Got Garage Problems? It Could Be Your Springs

Your garage door is a modern convenience that works using large springs. These tight, heavy springs expand and contract, pulling cables that raise and lower your garage door. When something goes wrong with your garage door springs, the results could be worse than you not being able to enter or exit your garage. Problems with industrial springs such as these can lead to serious property damage or injury. 

Types of Garage Door Springs

Modern garage doors use one of two types of springs, torsion and extension springs. 

Torsion Springs

Torsion springs are installed in the space above the garage door when it is closed. These springs are made to turn rather than completely expand. This means that the tension remains the same the entire time the garage door is opening or closing. There should be no jerking or changes in speed with torsion springs. This type of spring is usually more expensive, but it also tends to last much longer. 

Extension Springs

Extension springs are mounted along side the roller tracks of your garage door. They work by fully extending and then contracting as the garage door opens or closes. Extension springs do not use the same turning motion as torsion springs, so they are not able to control the speed and tension of the garage door as well as a torsion spring would. 

Garage doors using extension springs may jerk and strain when they are being raised and lowered. This is normal for extension springs, but it can mean that the garage door is easily put off balance. Extension springs should have safety cables threaded through them and attached to another area in the garage. This is so that if an extension spring breaks, it will not fly into the garage and hurt someone or damage property. 

Doityourself.com reports that extension springs typically last between 5,000 to 10,000 lifts while torsion springs have a lifespan of 20,000 lifts.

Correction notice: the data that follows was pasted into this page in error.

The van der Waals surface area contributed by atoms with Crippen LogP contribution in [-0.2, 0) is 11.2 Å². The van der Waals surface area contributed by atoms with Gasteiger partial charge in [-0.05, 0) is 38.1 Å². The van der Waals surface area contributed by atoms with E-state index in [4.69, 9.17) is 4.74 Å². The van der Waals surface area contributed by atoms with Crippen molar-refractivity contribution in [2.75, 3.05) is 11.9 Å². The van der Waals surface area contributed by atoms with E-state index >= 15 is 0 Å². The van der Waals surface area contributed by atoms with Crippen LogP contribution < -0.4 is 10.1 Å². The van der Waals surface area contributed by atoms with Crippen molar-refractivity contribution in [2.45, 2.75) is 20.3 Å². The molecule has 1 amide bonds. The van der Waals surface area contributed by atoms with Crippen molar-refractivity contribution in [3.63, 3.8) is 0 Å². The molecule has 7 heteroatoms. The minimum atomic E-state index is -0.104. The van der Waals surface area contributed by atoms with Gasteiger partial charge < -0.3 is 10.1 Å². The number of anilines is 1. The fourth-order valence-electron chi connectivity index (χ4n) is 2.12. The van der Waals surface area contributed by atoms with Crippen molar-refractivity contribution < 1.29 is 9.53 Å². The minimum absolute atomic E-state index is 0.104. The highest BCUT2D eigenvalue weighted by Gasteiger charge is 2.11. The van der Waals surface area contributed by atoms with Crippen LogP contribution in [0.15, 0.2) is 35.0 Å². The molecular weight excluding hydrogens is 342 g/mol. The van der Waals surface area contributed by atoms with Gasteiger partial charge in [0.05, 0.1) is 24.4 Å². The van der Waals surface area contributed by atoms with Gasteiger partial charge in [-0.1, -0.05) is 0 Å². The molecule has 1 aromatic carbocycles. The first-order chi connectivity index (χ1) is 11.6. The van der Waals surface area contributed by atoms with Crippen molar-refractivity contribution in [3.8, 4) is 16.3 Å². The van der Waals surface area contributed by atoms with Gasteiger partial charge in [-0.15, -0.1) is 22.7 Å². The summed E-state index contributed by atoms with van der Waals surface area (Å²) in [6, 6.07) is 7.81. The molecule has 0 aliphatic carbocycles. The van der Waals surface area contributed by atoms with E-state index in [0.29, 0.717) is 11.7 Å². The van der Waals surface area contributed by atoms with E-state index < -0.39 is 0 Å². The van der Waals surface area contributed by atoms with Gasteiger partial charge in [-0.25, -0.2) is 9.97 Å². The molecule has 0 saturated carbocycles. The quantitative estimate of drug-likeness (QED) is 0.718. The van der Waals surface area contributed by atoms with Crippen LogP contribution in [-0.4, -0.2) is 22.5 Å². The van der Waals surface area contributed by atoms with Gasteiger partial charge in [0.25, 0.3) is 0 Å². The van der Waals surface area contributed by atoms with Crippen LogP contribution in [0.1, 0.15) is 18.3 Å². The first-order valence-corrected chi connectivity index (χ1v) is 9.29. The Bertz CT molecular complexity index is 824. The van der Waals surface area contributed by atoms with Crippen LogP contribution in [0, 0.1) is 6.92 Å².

Typical Garage Door Spring Problems

There are several problems that can occur with both types of garage door springs. You can be ready for these problems by regularly inspecting your garage door opening mechanism to be sure that everything looks like it is supposed to. Here are some signs of trouble. 

  • The springs are worn. If the springs on your garage door look frayed, worn or thinner in some places than others, you will want to replace them as soon as possible. You don't want these springs to break and cause damage to your property or break your garage door beyond repair.
  • The springs are out of balance. Sometimes garage door springs become out of sync with each other. This lack of balance makes it harder for your garage door mechanism to open and close the door, which can lead to the entire mechanism breaking. It can also put strains on other parts of your garage door opening system. When springs are out of balance, they will often make screeching or creaking noises. This problem is more typical with extension springs than it is with torsion springs because the movement of the torsion springs is more controlled. Extension springs may expand and contract at different rates, which causes an imbalance.
  • The cables are damaged. When your garage door springs expand and contract, they pull on cables that in turn cause the door to open and close. Over time, these cables can become worn and thin. When this happens, the cables must be replaced. If they break, the garage door can come crashing down and hurt someone. 

The springs are a critical part of what makes your garage door open and close correctly. When the springs become broken or damaged, the entire garage door mechanism can suffer straining and breaking. Be sure that your garage door springs are working properly to save yourself time, trouble and stress. For more information, or if your garage door is in need of repairs, contact a local garage door company, like Plano Overhead Garage Door. 


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